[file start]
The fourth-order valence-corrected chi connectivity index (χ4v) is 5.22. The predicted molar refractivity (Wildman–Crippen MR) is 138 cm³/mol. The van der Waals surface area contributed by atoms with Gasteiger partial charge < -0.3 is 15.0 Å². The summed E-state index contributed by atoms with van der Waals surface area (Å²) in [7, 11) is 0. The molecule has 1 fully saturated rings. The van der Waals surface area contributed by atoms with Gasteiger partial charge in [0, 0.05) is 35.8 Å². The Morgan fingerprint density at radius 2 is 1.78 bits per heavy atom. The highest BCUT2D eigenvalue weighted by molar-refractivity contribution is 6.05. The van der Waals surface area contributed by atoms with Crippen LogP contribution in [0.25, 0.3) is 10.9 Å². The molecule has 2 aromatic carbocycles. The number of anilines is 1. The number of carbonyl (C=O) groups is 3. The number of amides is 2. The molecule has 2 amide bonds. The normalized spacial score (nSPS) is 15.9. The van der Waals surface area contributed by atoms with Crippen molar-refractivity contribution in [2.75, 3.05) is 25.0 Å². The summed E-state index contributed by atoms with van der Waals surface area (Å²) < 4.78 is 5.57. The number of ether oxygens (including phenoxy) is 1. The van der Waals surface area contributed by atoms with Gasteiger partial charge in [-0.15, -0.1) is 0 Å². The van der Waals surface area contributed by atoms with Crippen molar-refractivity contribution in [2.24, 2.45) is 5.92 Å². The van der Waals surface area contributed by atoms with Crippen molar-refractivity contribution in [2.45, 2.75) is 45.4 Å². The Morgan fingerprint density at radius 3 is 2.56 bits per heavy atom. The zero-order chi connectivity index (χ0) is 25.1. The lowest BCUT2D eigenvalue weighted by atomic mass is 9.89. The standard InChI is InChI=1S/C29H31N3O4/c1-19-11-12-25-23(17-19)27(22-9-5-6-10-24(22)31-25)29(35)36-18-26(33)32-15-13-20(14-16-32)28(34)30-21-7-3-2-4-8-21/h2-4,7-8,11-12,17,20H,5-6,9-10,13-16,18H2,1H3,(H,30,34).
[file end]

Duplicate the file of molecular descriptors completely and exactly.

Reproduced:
The fourth-order valence-corrected chi connectivity index (χ4v) is 5.22. The predicted molar refractivity (Wildman–Crippen MR) is 138 cm³/mol. The van der Waals surface area contributed by atoms with Gasteiger partial charge < -0.3 is 15.0 Å². The summed E-state index contributed by atoms with van der Waals surface area (Å²) in [7, 11) is 0. The molecule has 1 fully saturated rings. The van der Waals surface area contributed by atoms with Gasteiger partial charge in [0, 0.05) is 35.8 Å². The Morgan fingerprint density at radius 2 is 1.78 bits per heavy atom. The highest BCUT2D eigenvalue weighted by molar-refractivity contribution is 6.05. The van der Waals surface area contributed by atoms with Crippen LogP contribution in [0.25, 0.3) is 10.9 Å². The molecule has 2 aromatic carbocycles. The number of anilines is 1. The number of carbonyl (C=O) groups is 3. The number of amides is 2. The molecule has 2 amide bonds. The normalized spacial score (nSPS) is 15.9. The van der Waals surface area contributed by atoms with Crippen molar-refractivity contribution in [2.75, 3.05) is 25.0 Å². The summed E-state index contributed by atoms with van der Waals surface area (Å²) < 4.78 is 5.57. The number of ether oxygens (including phenoxy) is 1. The van der Waals surface area contributed by atoms with Gasteiger partial charge in [-0.15, -0.1) is 0 Å². The van der Waals surface area contributed by atoms with Crippen molar-refractivity contribution in [2.24, 2.45) is 5.92 Å². The van der Waals surface area contributed by atoms with Crippen molar-refractivity contribution in [2.45, 2.75) is 45.4 Å². The Morgan fingerprint density at radius 3 is 2.56 bits per heavy atom. The zero-order chi connectivity index (χ0) is 25.1. The lowest BCUT2D eigenvalue weighted by atomic mass is 9.89. The standard InChI is InChI=1S/C29H31N3O4/c1-19-11-12-25-23(17-19)27(22-9-5-6-10-24(22)31-25)29(35)36-18-26(33)32-15-13-20(14-16-32)28(34)30-21-7-3-2-4-8-21/h2-4,7-8,11-12,17,20H,5-6,9-10,13-16,18H2,1H3,(H,30,34).